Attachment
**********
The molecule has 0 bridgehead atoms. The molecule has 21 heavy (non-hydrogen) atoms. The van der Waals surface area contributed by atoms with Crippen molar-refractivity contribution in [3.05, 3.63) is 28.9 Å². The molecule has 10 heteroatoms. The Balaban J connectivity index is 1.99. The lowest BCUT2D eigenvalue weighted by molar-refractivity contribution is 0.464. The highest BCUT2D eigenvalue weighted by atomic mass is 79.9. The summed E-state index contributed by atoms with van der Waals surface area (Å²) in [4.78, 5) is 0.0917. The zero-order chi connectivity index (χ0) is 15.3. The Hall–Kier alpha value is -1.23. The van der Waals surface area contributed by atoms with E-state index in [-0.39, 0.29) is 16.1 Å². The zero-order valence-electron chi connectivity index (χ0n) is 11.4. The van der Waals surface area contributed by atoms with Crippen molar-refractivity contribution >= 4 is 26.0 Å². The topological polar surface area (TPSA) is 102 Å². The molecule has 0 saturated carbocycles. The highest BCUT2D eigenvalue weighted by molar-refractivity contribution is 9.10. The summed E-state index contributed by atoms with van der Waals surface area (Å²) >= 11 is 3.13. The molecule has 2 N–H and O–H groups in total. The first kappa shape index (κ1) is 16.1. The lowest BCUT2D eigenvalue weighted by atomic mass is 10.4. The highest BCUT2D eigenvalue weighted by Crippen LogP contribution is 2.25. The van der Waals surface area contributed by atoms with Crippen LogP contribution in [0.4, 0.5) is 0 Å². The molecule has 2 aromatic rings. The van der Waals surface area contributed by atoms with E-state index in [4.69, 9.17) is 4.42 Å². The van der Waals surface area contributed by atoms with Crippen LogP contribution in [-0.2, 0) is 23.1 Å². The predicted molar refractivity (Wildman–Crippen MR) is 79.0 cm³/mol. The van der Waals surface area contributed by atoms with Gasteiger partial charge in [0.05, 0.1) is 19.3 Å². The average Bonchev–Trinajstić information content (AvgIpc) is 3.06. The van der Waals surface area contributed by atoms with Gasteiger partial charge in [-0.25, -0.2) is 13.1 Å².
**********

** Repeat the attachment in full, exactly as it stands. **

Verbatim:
The molecule has 0 bridgehead atoms. The molecule has 21 heavy (non-hydrogen) atoms. The van der Waals surface area contributed by atoms with Crippen molar-refractivity contribution in [3.05, 3.63) is 28.9 Å². The molecule has 10 heteroatoms. The Balaban J connectivity index is 1.99. The lowest BCUT2D eigenvalue weighted by molar-refractivity contribution is 0.464. The highest BCUT2D eigenvalue weighted by atomic mass is 79.9. The summed E-state index contributed by atoms with van der Waals surface area (Å²) in [4.78, 5) is 0.0917. The zero-order chi connectivity index (χ0) is 15.3. The Hall–Kier alpha value is -1.23. The van der Waals surface area contributed by atoms with E-state index in [-0.39, 0.29) is 16.1 Å². The zero-order valence-electron chi connectivity index (χ0n) is 11.4. The van der Waals surface area contributed by atoms with Crippen molar-refractivity contribution >= 4 is 26.0 Å². The topological polar surface area (TPSA) is 102 Å². The molecule has 0 saturated carbocycles. The highest BCUT2D eigenvalue weighted by molar-refractivity contribution is 9.10. The summed E-state index contributed by atoms with van der Waals surface area (Å²) >= 11 is 3.13. The molecule has 2 N–H and O–H groups in total. The first kappa shape index (κ1) is 16.1. The lowest BCUT2D eigenvalue weighted by atomic mass is 10.4. The highest BCUT2D eigenvalue weighted by Crippen LogP contribution is 2.25. The van der Waals surface area contributed by atoms with Crippen LogP contribution in [0.4, 0.5) is 0 Å². The molecule has 2 aromatic rings. The van der Waals surface area contributed by atoms with E-state index in [4.69, 9.17) is 4.42 Å². The van der Waals surface area contributed by atoms with Crippen LogP contribution in [-0.2, 0) is 23.1 Å². The predicted molar refractivity (Wildman–Crippen MR) is 79.0 cm³/mol. The van der Waals surface area contributed by atoms with Gasteiger partial charge in [0.05, 0.1) is 19.3 Å². The average Bonchev–Trinajstić information content (AvgIpc) is 3.06. The van der Waals surface area contributed by atoms with Gasteiger partial charge in [-0.25, -0.2) is 13.1 Å².